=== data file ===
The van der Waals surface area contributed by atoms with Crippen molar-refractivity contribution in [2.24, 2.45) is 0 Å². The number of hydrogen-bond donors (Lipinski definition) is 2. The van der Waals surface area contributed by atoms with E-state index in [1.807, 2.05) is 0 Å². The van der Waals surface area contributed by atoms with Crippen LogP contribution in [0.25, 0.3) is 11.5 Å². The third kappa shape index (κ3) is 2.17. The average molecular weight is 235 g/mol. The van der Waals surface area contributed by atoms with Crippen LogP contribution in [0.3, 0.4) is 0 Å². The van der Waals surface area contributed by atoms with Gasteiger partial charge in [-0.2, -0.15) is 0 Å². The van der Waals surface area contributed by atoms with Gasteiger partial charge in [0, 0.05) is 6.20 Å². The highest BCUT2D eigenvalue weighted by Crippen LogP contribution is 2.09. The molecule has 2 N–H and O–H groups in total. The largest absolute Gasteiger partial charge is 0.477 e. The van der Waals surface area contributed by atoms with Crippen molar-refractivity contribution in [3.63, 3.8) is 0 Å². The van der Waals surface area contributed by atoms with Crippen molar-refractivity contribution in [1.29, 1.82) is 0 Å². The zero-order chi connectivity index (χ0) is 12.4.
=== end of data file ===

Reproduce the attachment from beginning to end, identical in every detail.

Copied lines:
The van der Waals surface area contributed by atoms with Crippen molar-refractivity contribution in [2.24, 2.45) is 0 Å². The number of hydrogen-bond donors (Lipinski definition) is 2. The van der Waals surface area contributed by atoms with E-state index in [1.807, 2.05) is 0 Å². The van der Waals surface area contributed by atoms with Crippen LogP contribution in [0.25, 0.3) is 11.5 Å². The third kappa shape index (κ3) is 2.17. The average molecular weight is 235 g/mol. The van der Waals surface area contributed by atoms with Crippen LogP contribution in [0.3, 0.4) is 0 Å². The van der Waals surface area contributed by atoms with Gasteiger partial charge in [-0.2, -0.15) is 0 Å². The van der Waals surface area contributed by atoms with Gasteiger partial charge in [0, 0.05) is 6.20 Å². The highest BCUT2D eigenvalue weighted by Crippen LogP contribution is 2.09. The molecule has 2 N–H and O–H groups in total. The largest absolute Gasteiger partial charge is 0.477 e. The van der Waals surface area contributed by atoms with Crippen molar-refractivity contribution in [3.63, 3.8) is 0 Å². The van der Waals surface area contributed by atoms with Crippen molar-refractivity contribution in [1.29, 1.82) is 0 Å². The zero-order chi connectivity index (χ0) is 12.4.